A new webpage run by the Environmental Health Department of Hennepin County, Minn., provides real-time data to beach-goers and streamlines agency processes. The website features an interactive map connected to the county’s geographic information systems (GIS) that lets citizens know if their favorite beaches are open.

The county’s Public Swimming Beaches webpage, which uses ESRI mapping software, was launched on May 28 to meet several agency goals, said Duane Hudson, program manager for the department.

“We had a GIS coordinator here at the county who supports the information services and the data we manage to make available to the public in an easy, simple, interactive map for the general public and beach-goers,” Hudson said. The ESRI mapping software they chose met all of those goals.

The website creates a common record of beaches that eliminates confusion, because people sometimes call the same beach by different names. It is also a reliable and official way to communicate with all their municipal beach owners, and a way to streamline their reporting process internally, according to Hudson

“In the past, we had to go through an approval process […] to publish information on a website,” Hudson said. “We got the format approved through that process, so all we have to do now is update the data and we can do that as soon as we receive the test result information.” The department doesn’t have to update the website. They simply update their maps on a weekly basis after they get water sample results back and the website draws from their map data.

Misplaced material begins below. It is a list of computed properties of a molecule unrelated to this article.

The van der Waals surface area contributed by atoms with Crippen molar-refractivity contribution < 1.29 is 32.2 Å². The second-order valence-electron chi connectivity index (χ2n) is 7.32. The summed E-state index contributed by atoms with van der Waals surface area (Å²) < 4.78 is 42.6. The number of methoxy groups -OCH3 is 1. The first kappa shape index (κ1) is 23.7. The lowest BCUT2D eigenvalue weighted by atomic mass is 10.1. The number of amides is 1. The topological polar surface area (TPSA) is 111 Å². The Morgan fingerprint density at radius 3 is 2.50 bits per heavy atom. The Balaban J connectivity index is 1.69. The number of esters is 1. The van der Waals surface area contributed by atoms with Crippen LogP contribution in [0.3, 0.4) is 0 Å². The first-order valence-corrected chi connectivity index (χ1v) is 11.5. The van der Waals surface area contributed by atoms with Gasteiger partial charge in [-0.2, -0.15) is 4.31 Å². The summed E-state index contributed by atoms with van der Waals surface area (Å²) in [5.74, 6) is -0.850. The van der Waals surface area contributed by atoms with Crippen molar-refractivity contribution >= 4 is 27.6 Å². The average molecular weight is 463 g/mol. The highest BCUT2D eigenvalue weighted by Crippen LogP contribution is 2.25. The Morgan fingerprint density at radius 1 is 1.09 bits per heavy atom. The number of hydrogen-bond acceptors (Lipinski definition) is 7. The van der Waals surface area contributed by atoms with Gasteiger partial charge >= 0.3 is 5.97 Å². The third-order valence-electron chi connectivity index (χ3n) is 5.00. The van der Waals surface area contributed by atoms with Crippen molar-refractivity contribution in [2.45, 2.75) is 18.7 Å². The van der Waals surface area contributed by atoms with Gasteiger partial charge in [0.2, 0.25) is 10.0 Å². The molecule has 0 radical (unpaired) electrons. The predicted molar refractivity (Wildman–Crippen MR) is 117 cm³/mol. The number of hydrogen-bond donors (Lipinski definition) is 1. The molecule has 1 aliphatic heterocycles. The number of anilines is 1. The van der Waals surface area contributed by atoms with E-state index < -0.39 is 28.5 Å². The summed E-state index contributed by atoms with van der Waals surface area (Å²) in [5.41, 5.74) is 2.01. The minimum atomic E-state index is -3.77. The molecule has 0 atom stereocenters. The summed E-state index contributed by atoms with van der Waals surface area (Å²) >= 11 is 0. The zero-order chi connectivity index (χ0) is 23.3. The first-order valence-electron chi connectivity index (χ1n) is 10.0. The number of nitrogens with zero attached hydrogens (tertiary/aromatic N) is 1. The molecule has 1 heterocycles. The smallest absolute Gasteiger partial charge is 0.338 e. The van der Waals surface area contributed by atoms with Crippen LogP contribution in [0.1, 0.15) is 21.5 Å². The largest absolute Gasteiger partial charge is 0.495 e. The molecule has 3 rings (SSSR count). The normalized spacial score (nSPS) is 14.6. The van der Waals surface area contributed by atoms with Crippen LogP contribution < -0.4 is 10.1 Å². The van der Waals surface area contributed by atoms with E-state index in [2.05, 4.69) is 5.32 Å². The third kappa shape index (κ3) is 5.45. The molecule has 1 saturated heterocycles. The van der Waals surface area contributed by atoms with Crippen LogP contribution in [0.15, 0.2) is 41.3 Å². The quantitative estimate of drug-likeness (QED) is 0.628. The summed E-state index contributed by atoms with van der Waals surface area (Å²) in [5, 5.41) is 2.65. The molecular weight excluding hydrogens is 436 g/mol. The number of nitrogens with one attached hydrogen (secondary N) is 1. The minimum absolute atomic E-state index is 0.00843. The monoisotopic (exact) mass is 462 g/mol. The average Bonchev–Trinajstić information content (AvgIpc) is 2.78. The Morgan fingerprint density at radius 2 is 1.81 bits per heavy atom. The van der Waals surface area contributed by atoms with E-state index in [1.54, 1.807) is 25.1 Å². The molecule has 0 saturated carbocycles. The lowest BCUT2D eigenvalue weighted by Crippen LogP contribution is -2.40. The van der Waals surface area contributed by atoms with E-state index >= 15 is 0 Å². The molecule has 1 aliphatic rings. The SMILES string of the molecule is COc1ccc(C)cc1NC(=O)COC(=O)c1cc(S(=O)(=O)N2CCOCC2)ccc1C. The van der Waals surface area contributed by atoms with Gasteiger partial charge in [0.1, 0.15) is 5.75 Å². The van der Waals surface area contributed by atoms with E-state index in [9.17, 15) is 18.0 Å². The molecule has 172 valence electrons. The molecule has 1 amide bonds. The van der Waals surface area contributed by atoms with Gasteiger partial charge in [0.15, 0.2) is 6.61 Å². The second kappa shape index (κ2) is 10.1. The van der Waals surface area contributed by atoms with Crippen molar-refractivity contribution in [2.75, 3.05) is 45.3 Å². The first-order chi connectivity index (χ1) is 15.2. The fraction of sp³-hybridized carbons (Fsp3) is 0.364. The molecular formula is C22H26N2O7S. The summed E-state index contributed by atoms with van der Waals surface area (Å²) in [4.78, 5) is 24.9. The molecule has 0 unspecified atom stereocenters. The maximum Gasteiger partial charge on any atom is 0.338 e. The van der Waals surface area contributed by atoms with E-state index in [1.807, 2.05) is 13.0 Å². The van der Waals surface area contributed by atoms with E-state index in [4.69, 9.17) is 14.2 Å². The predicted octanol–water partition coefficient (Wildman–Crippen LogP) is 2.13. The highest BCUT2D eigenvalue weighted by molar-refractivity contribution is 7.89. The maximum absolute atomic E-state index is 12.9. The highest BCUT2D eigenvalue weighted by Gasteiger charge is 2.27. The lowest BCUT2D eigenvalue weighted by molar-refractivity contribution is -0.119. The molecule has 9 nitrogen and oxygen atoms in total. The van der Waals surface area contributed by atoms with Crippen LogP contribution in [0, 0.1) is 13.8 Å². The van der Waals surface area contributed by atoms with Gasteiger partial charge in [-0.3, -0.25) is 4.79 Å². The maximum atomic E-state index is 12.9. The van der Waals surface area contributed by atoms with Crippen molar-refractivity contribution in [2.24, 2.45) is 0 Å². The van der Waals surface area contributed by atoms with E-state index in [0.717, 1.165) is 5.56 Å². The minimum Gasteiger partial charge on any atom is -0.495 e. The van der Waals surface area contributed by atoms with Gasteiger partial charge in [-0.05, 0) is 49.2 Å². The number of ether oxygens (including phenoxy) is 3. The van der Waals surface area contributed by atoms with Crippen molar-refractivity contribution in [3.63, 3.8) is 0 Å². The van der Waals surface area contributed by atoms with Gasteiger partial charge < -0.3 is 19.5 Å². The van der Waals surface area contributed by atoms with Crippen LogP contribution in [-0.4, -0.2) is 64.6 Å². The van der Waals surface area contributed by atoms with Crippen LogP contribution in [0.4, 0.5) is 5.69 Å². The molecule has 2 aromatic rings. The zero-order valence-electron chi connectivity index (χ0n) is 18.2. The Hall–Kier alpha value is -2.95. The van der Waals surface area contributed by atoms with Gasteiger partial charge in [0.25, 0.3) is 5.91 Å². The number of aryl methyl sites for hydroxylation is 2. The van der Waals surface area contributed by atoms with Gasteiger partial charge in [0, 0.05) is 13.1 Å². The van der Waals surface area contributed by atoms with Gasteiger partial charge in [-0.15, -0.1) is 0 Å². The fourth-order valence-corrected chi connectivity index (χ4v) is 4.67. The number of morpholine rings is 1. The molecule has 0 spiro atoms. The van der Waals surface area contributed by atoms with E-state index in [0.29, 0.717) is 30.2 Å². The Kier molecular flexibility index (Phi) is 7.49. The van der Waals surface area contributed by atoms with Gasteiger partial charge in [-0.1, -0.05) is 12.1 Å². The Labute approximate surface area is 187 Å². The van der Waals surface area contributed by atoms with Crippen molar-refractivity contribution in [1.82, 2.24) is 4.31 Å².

Maintaining the data is easy and not time consuming, according to Hudson. “We created a form in which there’s a minimum number of fields that we have to update on a weekly basis and depending on the test results, the only status that really changes is the sample date, the status of the beach – open or closed – and the reason for the status,” he said.

The county tests 31 beaches each week around Lake Minnetonka. After getting test results back, the county reports the results to the beach owners, who each make a decision on whether to keep their beaches open or closed, and that information is then entered into the county’s GIS. Most commonly, beaches are closed due to bacterial contamination caused by animal or human feces.

Colin Wood Colin Wood  |  Staff Writer

Colin has been writing for Government Technology since 2010. He lives in Seattle with his wife and their dog. He can be reached at cwood@govtech.com and on Google+.